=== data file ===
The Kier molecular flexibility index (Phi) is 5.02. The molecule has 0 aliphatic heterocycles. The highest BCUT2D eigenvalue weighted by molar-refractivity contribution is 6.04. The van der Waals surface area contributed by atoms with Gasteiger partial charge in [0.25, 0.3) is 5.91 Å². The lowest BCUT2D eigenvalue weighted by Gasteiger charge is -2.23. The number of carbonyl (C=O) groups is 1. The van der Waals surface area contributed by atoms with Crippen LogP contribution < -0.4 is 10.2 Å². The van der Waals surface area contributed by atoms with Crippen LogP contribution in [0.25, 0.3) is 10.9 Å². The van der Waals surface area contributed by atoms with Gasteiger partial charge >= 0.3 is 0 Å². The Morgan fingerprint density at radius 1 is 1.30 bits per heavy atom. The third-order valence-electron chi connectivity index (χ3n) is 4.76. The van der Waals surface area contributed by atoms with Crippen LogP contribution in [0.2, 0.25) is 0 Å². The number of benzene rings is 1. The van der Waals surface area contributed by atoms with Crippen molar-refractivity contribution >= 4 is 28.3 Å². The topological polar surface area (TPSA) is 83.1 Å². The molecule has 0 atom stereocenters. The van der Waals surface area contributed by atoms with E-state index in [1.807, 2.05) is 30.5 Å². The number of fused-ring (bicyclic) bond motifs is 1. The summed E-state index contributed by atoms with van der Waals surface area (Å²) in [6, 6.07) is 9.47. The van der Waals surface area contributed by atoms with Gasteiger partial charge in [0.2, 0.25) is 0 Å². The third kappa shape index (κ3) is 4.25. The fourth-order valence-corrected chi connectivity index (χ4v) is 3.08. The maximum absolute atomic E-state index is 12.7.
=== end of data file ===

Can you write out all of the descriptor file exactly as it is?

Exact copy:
The Kier molecular flexibility index (Phi) is 5.02. The molecule has 0 aliphatic heterocycles. The highest BCUT2D eigenvalue weighted by molar-refractivity contribution is 6.04. The van der Waals surface area contributed by atoms with Gasteiger partial charge in [0.25, 0.3) is 5.91 Å². The lowest BCUT2D eigenvalue weighted by Gasteiger charge is -2.23. The number of carbonyl (C=O) groups is 1. The van der Waals surface area contributed by atoms with Crippen LogP contribution < -0.4 is 10.2 Å². The van der Waals surface area contributed by atoms with Crippen LogP contribution in [0.25, 0.3) is 10.9 Å². The van der Waals surface area contributed by atoms with Gasteiger partial charge >= 0.3 is 0 Å². The Morgan fingerprint density at radius 1 is 1.30 bits per heavy atom. The third-order valence-electron chi connectivity index (χ3n) is 4.76. The van der Waals surface area contributed by atoms with Crippen LogP contribution in [0.2, 0.25) is 0 Å². The number of benzene rings is 1. The van der Waals surface area contributed by atoms with Crippen molar-refractivity contribution >= 4 is 28.3 Å². The topological polar surface area (TPSA) is 83.1 Å². The molecule has 0 atom stereocenters. The van der Waals surface area contributed by atoms with E-state index in [1.807, 2.05) is 30.5 Å². The number of fused-ring (bicyclic) bond motifs is 1. The summed E-state index contributed by atoms with van der Waals surface area (Å²) in [6, 6.07) is 9.47. The van der Waals surface area contributed by atoms with Gasteiger partial charge in [0.2, 0.25) is 0 Å². The third kappa shape index (κ3) is 4.25. The fourth-order valence-corrected chi connectivity index (χ4v) is 3.08. The maximum absolute atomic E-state index is 12.7.